CORONAVIRUS ‘deaths in the UK jumped by 881, bringing the total loss to almost 8,000.
Positive cases in the UK also reached 65,077, up from 60,733 infections yesterday.
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The government confirmed today that a total of 7,978 people have died in the UK from coronavirus disease, with 881 additional deaths reported in 24 hours.
Among the victims announced today is a leading physician who warned Boris Johnson of the need for “urgent” PPE in the fight against coronavirus.
Abdul Mabud Chowdhury, 53, died after fighting the virus for 15 days in hospital.
He is considered the 20th known NHS worker to die from the disease while fighting it on the front line.
The NHS England has today confirmed an additional 765 deaths, bringing the total number of deaths in England to 7,248.
The last victims were between 24 and 103 years old, including 43 without any underlying health condition.
In Scotland today, 81 more people have died, bringing the death toll to 447.
Wales recorded 41 other deaths – with a total of 286.
In Northern Ireland, there were four new deaths, bringing their total to 82.
Acting Prime Minister Dominic Raab said at today’s No10 briefing that it was still “too early” to lift the lockdown and warned that Britain had not yet peaked of the crisis.
He had previously chaired a Cobra meeting to discuss when the drastic measures should be relaxed.
Today’s death rate is lower than yesterday when the UK had its deadliest day so far, after 938 people died of the disease.
But the grim death toll has increased and decreased since the three-week lockout three weeks ago – although this is partly due to registration issues with the health ministry.
Councilors are still insisting that the peak of the virus epidemic could still be in ten days – April 18.
Before falling ill with coronavirus, Prime Minister Boris Johnson pledged to review the lock on Easter Monday, April 13 – three weeks after the start of March 23.
The government will officially fix an extension early next week – after analyzing the three-week data.
But Downing Street is seriously concerned that people will defy advice and head for the holiday sun 24C (75F).
Barbecues and sunbathing in parks and open spaces as well as beach or sightseeing tours are prohibited – just like having friends around.
There are fears that the British will break the rules after police were forced last weekend to break the holidays and groups of people basking in the sun while the UK was enjoying a mini heat wave.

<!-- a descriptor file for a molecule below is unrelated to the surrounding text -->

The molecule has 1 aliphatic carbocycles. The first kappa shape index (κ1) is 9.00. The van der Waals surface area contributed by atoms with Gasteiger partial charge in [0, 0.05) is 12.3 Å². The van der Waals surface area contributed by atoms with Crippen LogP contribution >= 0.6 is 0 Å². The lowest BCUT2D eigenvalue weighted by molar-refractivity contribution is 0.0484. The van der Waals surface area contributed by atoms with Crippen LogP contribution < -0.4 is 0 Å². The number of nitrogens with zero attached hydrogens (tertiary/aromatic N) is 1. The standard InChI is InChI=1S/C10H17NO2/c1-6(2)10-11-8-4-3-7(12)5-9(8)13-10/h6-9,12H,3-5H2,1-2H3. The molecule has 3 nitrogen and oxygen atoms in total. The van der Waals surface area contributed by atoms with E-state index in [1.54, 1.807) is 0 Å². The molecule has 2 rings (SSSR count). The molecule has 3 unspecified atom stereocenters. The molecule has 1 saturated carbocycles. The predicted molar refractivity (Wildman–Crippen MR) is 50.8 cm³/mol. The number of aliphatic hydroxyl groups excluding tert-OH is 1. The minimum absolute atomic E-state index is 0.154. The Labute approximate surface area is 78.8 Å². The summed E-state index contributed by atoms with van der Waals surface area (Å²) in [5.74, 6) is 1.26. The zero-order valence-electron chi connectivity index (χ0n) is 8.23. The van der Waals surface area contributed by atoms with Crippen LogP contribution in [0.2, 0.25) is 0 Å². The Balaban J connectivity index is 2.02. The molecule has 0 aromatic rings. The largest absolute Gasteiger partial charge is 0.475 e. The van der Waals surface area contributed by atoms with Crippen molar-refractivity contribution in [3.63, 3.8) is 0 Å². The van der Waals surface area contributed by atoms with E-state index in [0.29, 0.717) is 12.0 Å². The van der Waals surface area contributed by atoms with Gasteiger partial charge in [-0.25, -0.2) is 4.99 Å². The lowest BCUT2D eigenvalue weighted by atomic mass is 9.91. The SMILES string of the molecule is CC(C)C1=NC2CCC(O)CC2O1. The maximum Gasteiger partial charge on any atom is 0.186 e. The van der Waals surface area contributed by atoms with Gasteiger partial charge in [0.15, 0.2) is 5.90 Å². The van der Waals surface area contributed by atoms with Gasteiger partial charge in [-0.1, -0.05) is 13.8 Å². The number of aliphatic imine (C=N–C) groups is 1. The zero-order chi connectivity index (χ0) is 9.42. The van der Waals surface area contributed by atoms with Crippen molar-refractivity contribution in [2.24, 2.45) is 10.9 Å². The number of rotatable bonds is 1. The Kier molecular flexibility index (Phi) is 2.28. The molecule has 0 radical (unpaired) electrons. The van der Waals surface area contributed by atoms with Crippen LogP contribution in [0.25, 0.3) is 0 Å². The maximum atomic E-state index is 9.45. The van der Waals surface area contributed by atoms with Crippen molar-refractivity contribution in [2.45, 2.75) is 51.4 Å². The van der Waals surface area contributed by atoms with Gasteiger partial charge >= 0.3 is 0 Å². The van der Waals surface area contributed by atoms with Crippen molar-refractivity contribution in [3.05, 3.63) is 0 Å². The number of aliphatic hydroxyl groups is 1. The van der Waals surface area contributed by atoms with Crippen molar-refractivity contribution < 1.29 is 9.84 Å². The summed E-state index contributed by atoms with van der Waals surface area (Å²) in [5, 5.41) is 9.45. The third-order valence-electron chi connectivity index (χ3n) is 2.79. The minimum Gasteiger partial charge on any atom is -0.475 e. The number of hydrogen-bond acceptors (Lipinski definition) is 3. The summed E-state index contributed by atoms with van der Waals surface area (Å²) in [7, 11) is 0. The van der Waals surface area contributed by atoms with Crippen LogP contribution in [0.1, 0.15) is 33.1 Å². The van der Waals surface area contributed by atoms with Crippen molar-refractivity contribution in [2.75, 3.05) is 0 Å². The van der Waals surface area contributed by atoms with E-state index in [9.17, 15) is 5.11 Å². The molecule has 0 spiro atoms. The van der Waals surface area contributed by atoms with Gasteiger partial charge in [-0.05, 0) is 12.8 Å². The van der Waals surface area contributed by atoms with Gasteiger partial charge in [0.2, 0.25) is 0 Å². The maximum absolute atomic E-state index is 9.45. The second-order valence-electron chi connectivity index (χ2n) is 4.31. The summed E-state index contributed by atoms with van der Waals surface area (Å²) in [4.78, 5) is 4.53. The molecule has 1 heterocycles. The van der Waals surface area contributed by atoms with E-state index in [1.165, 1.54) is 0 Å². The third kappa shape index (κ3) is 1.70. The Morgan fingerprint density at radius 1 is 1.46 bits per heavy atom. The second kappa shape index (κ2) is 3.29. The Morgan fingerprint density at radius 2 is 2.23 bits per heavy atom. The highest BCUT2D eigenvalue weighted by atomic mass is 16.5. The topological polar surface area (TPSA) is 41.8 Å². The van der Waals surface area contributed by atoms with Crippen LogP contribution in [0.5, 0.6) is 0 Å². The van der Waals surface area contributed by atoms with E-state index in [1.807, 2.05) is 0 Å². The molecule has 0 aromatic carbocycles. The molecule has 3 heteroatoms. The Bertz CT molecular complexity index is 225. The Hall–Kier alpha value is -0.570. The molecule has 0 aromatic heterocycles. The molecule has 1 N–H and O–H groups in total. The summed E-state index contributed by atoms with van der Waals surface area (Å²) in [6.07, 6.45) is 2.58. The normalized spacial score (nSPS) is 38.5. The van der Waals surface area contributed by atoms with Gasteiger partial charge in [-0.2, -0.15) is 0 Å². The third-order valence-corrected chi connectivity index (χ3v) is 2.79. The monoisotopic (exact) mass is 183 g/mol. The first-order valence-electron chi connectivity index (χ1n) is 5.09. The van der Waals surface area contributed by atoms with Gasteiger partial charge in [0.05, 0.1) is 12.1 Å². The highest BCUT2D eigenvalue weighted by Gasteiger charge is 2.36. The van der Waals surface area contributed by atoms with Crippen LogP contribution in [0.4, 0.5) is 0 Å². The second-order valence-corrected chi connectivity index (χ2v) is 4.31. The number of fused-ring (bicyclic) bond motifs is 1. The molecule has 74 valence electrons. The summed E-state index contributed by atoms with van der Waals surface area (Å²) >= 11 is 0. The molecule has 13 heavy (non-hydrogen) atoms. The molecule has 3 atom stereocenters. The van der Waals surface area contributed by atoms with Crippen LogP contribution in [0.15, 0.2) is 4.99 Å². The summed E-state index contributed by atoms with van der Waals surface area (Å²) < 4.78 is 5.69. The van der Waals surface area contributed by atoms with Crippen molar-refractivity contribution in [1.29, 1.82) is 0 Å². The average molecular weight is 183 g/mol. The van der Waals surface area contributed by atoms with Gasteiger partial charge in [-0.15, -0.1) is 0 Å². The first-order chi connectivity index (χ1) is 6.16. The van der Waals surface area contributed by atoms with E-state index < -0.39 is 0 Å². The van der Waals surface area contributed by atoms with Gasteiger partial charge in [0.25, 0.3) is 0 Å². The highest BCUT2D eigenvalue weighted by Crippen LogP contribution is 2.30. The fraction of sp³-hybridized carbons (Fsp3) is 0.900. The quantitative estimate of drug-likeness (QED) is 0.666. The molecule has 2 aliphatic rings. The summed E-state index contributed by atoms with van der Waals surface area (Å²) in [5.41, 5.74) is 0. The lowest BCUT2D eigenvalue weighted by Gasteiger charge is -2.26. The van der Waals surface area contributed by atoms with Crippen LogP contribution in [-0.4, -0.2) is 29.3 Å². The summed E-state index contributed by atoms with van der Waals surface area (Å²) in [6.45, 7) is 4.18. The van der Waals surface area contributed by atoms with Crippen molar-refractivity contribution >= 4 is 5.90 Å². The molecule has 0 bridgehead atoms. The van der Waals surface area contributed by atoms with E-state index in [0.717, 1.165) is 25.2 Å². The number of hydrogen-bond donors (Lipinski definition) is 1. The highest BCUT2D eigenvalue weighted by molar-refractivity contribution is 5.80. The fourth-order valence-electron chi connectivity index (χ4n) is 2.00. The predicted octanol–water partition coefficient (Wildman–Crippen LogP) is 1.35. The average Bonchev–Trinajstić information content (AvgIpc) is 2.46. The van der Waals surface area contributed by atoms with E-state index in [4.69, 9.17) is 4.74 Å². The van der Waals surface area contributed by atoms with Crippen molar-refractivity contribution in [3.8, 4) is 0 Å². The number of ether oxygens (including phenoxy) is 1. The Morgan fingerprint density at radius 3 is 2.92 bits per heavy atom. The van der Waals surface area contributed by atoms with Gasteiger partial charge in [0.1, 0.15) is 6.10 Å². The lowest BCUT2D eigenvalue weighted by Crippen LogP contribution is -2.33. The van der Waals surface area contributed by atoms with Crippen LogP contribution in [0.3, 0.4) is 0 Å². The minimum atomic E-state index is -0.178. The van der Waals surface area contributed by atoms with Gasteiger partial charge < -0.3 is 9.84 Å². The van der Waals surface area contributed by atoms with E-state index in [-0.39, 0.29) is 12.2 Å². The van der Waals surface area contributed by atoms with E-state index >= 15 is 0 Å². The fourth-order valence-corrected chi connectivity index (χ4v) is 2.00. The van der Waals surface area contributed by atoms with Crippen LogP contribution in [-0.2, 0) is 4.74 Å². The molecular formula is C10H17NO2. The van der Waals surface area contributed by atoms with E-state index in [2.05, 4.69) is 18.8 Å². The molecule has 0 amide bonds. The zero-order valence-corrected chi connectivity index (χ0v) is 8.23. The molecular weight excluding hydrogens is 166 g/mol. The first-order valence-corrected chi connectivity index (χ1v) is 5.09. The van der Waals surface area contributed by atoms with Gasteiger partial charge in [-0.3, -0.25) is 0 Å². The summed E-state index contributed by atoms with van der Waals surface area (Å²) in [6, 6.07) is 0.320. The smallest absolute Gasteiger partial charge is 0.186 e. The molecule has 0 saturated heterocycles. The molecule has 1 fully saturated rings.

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Tonight, the British are proud to prepare to applaud our caregivers for supporting the heroes of NHS workers on the front lines fighting the disease.
People will go to their balconies, gardens and front doors for the mass applause, which begins at 8 p.m.
Major landmarks across the country will also be highlighted during the tribute, including the Wembley Arch, the Royal Albert Hall and Lincoln Cathedral.
The Sun raises funds through our Who Cares Wins call. It pays for essential services for NHS staff – from providing food and care kits to giving them a place to rest.
Yesterday the UK had its deadliest day to date, after 938 people died from the disease, bringing the total to 9,097.
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The jump death toll is higher than the worst day in virus-ravaged Italy, where 919 people died.
Italy experienced one of the worst epidemics in the world with 17,127 deaths and 135,586 cases.
Separate figures released on Tuesday found that coronavirus was responsible for one in 20 deaths in the UK.
Figures from the National Statistics Office show that 501 victims of the virus died in hospital in the week before March 27, which means that another 38 people were killed by the disease at home.
UK lockdown rules remain in effect as UK death toll reaches 7,978
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Last week, the NSO revealed that there had been at least 40 deaths at home until March 20 – so 78 have died from the virus outside the hospital so far.
This week marks 100 days since the World Health Organization first became aware of a mysterious disease in China when a handful of people fell ill in Wuhan.
Since then, cases have climbed to more than 1 million worldwide, with the total number of deaths worldwide exceeding 80,000.